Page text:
Industry Insights with Megan Carrol from Watson, Little
By Karoline Tübben, Aimee Whittle and Zahra Islam
This week, Megan Carrol from Watson, Little shared with us her journey as a literary agent.
How did you go about securing your two internships with literary agencies at the very start of your career? Are there any skills or experiences that helped you secure the roles at both Watson, Little and later the Caroline Sheldon Literary Agency?
After graduating, I was sending out my CV constantly and applying for every role I could, but for quite a while I heard nothing back. During a few weeks temping at a customer service call centre (it was truly awful), the assistant at Watson, Little called one Thursday afternoon and asked if I was available to come in on Monday for a couple of weeks, as someone had just dropped out. At this point, I had no experience at all in publishing and I think the main reason I was able to step in was because I didn’t live too far from London and was able to scrape together enough money for the train. It was less about skills and more about location!
After three weeks at Watson, Little, I had figured out that this was an area of the industry I was seriously interested in. I then emailed various other agencies who were looking for interns and secured a brilliant three-month role at CSLA shortly after. I have no doubt that having another agency placement on my CV was a big help. Towards the end of my time there, an assistant role opened up at Watson, Little and they invited me back.
What does the average day look like for you at Watson, Little as a Literary Agent? How has this changed in the last three years since you were an Associate Agent?
Every day is different, and that’s what I enjoy the most about agenting, but most days start with assessing what’s in my inbox and which of those things is the most urgent. Generally during a week, I’m handling a contract or two, sending a book out or monitoring an ongoing submission, reading manuscripts from clients and prospective authors, handling any necessary client admin (payments, invoicing, queries, etc.) and keeping an eye on my submissions inbox.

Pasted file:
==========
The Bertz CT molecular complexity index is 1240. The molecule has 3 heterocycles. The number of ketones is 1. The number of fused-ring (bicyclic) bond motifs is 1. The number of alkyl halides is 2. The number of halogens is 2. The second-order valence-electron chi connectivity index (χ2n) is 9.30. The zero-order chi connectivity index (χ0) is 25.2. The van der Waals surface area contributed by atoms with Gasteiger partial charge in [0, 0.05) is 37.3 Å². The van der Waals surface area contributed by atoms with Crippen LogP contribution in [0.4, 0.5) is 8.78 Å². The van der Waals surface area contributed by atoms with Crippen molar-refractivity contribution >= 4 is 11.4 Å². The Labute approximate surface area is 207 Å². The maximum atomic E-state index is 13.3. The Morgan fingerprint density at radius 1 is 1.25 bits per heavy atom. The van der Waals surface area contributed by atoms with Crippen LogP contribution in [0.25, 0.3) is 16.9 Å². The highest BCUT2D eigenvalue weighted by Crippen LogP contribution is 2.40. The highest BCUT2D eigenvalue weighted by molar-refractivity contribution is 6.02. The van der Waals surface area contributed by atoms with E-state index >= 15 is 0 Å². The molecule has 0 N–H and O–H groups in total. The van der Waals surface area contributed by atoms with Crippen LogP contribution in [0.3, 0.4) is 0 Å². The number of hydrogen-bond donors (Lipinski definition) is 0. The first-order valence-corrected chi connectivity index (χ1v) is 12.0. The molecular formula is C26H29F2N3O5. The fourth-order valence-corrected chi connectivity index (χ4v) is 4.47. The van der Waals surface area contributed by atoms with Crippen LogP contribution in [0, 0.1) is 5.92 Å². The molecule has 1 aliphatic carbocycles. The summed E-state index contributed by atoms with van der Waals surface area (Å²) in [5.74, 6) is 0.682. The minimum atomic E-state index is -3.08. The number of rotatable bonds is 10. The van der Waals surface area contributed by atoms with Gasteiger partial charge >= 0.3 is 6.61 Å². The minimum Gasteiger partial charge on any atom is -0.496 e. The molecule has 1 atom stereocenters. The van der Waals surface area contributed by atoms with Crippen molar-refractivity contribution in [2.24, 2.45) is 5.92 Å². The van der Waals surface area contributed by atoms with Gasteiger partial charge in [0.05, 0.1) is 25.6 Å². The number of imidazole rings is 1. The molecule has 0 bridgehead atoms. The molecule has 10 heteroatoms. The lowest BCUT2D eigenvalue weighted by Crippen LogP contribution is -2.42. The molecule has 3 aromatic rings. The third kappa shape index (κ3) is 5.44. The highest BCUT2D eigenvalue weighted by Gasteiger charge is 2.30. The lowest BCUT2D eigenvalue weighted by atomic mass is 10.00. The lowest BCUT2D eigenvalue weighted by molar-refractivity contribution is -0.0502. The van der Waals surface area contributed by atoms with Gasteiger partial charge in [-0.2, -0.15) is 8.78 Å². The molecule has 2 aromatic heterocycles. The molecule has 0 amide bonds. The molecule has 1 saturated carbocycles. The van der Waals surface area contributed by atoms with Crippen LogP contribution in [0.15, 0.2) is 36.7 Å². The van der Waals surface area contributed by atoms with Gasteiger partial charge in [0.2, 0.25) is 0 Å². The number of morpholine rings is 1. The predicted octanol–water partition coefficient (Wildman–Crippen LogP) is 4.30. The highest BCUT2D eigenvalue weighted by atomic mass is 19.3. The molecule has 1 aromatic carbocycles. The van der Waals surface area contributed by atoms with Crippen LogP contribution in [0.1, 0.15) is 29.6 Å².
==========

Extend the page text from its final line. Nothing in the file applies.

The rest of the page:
It’s hard to say [how an average day has changed over the last three years], as the last three years have been quite odd times in general. I certainly think the pace is much more intense, everything is quicker and there’s a lot more to be done, to be read. The pandemic has definitely changed the way the industry works and that summer downtime doesn’t feel quite the same anymore. But it’s definitely a fun kind of busy!
Based on the manuscripts you receive at Watson, Little, are there any trends you think will be more mainstream/popular in the coming months and years?
I’m receiving a lot more in the romance genre in this BookTok era, as well as ‘romantasy’, which is a genre I am keen to dive into a lot more in the coming year, but I think those have always been popular genres. Cosy crime is certainly having a boom, and that’s reflected in my colleagues’ submissions, as well as horror, which I’m personally very pleased to see. YA (Young Adult) is also doing much better, and that’s really encouraging for all the brilliant UK talent in that space.
What is the most unexpected or exciting thing you have experienced during your nine years in agenting?
One of the things I found most unexpected was how friendly agents are, agency to agency. We’re all each other’s competition but it really doesn’t feel that way and I’ve made such close friendships with fellow agents. To have someone to vent to, to ask for advice, to commiserate with that really understands – it’s lovely.
Could you tell us about a project you’re working on currently in your role?
Oh, lots! All of my clients have really exciting projects coming up both in the non-fiction and fiction space. I couldn’t possibly pick one! Some brilliant publications coming this year though are Hiba Noor Khan’s debut middle grade novel, Safiyyah’s War (Andersen Press), Rose Alexander’s The Lost Diary (Bookouture) and This Christmas in Paris (Hodder) by Sophie Claire.
As someone who has been in the industry and worked their way up from entry level, do you think the agenting side of the industry is doing enough to foster a more diverse publishing landscape?
I don’t think any part of the industry can confidently say they’re doing ‘enough’ – there’s always more to be done and we are a very long way from a truly diverse landscape. That being said, it’s certainly getting much better. Agents are now actively seeking diverse writing talent, which is encouraging to see, but it would be great to see that diversity behind the scenes too.